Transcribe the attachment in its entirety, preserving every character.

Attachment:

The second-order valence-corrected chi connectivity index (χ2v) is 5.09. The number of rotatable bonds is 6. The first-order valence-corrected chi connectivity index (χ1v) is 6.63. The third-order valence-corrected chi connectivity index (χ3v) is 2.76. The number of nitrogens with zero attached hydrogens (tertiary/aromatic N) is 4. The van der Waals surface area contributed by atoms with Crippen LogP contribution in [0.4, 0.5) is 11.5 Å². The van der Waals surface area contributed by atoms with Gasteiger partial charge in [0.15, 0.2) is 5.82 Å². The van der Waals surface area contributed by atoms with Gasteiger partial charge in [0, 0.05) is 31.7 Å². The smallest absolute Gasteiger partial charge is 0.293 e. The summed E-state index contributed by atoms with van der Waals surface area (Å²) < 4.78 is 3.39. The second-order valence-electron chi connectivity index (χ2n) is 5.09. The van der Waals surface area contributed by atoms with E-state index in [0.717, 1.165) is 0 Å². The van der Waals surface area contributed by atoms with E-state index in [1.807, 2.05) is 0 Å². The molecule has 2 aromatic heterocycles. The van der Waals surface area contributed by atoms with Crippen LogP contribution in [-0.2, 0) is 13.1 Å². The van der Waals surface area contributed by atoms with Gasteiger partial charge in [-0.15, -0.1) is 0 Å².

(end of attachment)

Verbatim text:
The second-order valence-corrected chi connectivity index (χ2v) is 5.09. The number of rotatable bonds is 6. The first-order valence-corrected chi connectivity index (χ1v) is 6.63. The third-order valence-corrected chi connectivity index (χ3v) is 2.76. The number of nitrogens with zero attached hydrogens (tertiary/aromatic N) is 4. The van der Waals surface area contributed by atoms with Crippen LogP contribution in [0.4, 0.5) is 11.5 Å². The van der Waals surface area contributed by atoms with Gasteiger partial charge in [0.15, 0.2) is 5.82 Å². The van der Waals surface area contributed by atoms with Gasteiger partial charge in [0, 0.05) is 31.7 Å². The smallest absolute Gasteiger partial charge is 0.293 e. The summed E-state index contributed by atoms with van der Waals surface area (Å²) < 4.78 is 3.39. The second-order valence-electron chi connectivity index (χ2n) is 5.09. The van der Waals surface area contributed by atoms with E-state index in [0.717, 1.165) is 0 Å². The van der Waals surface area contributed by atoms with E-state index in [1.807, 2.05) is 0 Å². The molecule has 2 aromatic heterocycles. The van der Waals surface area contributed by atoms with Crippen LogP contribution in [-0.2, 0) is 13.1 Å². The van der Waals surface area contributed by atoms with Gasteiger partial charge in [-0.15, -0.1) is 0 Å².